Prepping ingredients can be one of the most time-consuming kinds of side work in a quick-service kitchen. Chefs and operators are continually looking to improve efficiency and speed up prep work without sacrificing the quality of the ingredients.
“Maintaining a standard of excellence is difficult,” says Stephen Hosey, blending application manager for Vitamix. “With high employee turnover, variable skill sets, and lack of time to properly train—there’s always a lot to do. Finding ways to put out quality products that will keep customers coming back is the biggest, and the most critical, challenge operators face.”
Creating a consistent product using traditional culinary methods requires the involvement of skilled workers. For example, a few degrees difference from the heat component, Hosey says, can turn a hollandaise sauce into scrambled eggs. Ruined food means starting over, and starting over means wasted time as well as wasted product, not to mention the risk of ruining a brand’s reputation if low-quality food makes its way to guests.
To combat production and consistency problems, operators must invest a lot of time into recruiting, training, and retaining talent. However, select brands have found that embracing certain equipment advancements can drastically minimize prep time—and better focus employee food prep training.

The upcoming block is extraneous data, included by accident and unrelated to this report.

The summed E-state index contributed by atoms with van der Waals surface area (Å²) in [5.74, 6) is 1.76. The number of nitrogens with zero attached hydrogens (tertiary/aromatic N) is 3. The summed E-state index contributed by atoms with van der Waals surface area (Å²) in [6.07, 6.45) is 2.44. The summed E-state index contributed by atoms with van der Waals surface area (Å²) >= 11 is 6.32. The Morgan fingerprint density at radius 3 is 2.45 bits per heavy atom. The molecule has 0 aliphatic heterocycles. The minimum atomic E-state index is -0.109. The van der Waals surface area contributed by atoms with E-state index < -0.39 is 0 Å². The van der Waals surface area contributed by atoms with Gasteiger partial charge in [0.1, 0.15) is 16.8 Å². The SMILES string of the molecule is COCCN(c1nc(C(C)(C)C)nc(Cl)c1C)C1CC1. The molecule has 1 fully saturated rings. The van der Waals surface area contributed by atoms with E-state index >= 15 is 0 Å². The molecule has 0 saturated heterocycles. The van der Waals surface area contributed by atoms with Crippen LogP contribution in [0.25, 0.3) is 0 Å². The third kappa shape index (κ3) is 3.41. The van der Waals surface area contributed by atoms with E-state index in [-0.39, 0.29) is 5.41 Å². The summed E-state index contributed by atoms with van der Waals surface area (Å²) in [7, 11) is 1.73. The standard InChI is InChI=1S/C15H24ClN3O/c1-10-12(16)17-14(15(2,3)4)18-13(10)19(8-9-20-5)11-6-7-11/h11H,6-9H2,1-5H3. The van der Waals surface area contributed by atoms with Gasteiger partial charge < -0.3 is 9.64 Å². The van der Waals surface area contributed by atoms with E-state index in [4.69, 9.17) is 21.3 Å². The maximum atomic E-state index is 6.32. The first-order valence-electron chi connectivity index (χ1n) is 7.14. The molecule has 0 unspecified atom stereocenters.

“The more advancements there are in the equipment,” Hosey says, “the better operators will be able to mitigate training time invested in employees who may not be there after the next pay day. Not everything can—or should—be automated, but having tools in place to make high level and consistent products will help employees succeed, as well as ensure customer satisfaction.”
Programmable equipment, such as sous vides and blenders, can help address the time-cost problems associated with preparing ingredients for a quick-service kitchen. The settings on these machines can be customized so that employees can simply press a button, and the machine will create whatever they need with greater consistency and in significantly less time than if it was prepped by hand. In addition, the high-performance nature of these kinds of equipment means they can be programmed to produce several different types of prepared food items.
“People often think blenders are limited to beverage service, but they’re really quite versatile,” Hosey says. “One brand recently developed several house-made salad dressings, and the operators were able to emulsify the oil and vinegar using a preset, rather than whisking those ingredients by hand, which takes a lot of time and forearm strength. Other chains have used programmable blenders to create signature sauces, beer batter for fish, and even gelato base.”
By implementing programmable equipment, operators can improve prep times, employee confidence, and customer satisfaction. Being able to produce high level menu items in less time is an excellent way to differentiate a brand’s menu offerings. Reducing prep times and improving efficiency not only allows for the allocation of time to other areas of need, but also ensures a more reliable and consistent product makes it onto the customer’s plate.